November 1, 1997
Classic - Young Adult - Coming of Age
Greasers vs. Socs. Rich vs. Poor. East side vs. West side. The list goes on and on, and for Ponyboy, his brothers, and his friends, this was everyday life. A consistent battle, between being true to oneself and loyal to the gang, Ponyboy’s journey is difficult. Then when his life is at risk and a friend sticks up for him, all things quickly change. As Ponyboy starts questioning the why behind his and his friend’s actions, he wonders if this is as good as it gets.
S.E. Hinton’s The Outsiders, was a reread for me to better assist my eighth grader. At first, I was a little shocked with the content and was baffled this was an assigned novel for middle school. Beginning with a slew of violence, followed with borderline profanity, and unrelenting disrespect for authority, there was no way this could be appropriate for thirteen- and fourteen-year-olds.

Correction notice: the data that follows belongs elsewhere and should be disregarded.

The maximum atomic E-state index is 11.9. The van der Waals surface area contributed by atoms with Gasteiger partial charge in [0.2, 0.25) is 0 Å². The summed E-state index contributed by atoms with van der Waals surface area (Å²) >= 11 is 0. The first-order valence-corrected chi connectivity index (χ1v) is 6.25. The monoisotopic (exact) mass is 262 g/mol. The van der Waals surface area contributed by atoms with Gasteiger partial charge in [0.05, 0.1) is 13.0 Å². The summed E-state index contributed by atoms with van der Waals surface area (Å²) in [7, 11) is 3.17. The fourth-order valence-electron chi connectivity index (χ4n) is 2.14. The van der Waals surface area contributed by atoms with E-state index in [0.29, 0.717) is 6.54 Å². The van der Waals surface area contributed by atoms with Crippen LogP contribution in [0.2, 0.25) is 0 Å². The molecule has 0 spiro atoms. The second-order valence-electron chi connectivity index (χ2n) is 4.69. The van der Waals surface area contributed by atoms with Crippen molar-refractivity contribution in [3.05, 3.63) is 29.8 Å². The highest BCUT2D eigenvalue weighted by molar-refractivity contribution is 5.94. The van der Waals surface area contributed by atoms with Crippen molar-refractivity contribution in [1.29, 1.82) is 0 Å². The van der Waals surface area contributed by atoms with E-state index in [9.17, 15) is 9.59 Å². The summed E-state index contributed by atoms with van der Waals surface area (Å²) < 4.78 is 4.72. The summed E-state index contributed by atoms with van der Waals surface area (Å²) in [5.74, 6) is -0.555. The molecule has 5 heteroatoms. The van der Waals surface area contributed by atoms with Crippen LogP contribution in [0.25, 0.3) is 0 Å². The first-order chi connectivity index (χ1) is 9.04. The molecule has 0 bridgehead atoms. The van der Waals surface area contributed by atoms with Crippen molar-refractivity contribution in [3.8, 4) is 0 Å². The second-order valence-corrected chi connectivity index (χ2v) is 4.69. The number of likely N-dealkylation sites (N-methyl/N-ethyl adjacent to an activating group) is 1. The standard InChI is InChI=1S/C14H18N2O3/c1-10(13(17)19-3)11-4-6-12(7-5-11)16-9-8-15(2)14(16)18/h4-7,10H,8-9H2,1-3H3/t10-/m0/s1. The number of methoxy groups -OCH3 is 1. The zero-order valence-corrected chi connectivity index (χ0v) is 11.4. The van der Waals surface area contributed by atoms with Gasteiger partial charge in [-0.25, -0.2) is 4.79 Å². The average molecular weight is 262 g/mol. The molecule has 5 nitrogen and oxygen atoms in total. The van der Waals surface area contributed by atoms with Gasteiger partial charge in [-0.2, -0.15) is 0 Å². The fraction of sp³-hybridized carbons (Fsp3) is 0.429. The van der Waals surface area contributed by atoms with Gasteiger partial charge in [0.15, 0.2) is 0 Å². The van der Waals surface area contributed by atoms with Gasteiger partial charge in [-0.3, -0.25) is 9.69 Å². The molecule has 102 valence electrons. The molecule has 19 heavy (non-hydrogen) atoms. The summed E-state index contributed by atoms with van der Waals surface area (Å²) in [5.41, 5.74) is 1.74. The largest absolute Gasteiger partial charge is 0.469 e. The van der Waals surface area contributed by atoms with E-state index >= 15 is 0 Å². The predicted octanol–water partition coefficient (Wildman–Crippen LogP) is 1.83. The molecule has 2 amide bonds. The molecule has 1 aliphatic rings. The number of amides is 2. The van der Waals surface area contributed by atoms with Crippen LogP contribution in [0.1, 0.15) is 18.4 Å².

Then I took a step back, and looked at this story not from a parental point of view, but through the eyes of a child going through these horrific challenges, and it hit me. My own kid, and/or classmates, could potentially be one of these characters being written about, and it clicked. That was the point S.E. Hinton was portraying. Pulling from her own truth she wrote an epic tale that could resonate with all youth. However, continuing to stay with my rating template, a 4 out of 5 stars is given.
Since this story is a tale where gangs are at the forefront, some actions may cause distress. Please read with caution if affected by any of the following: muggings, hand to hand fighting, knife and gun violence, gangs, bullying, school dropout, self-defense, court hearings, imprisonment, juvenile detention, underage drug and alcohol use, mangled and bloody bodies, death of parents, and murder.
A time-honored classic circling around family, community, and issues associated with coming of age this is a book for all to enjoy.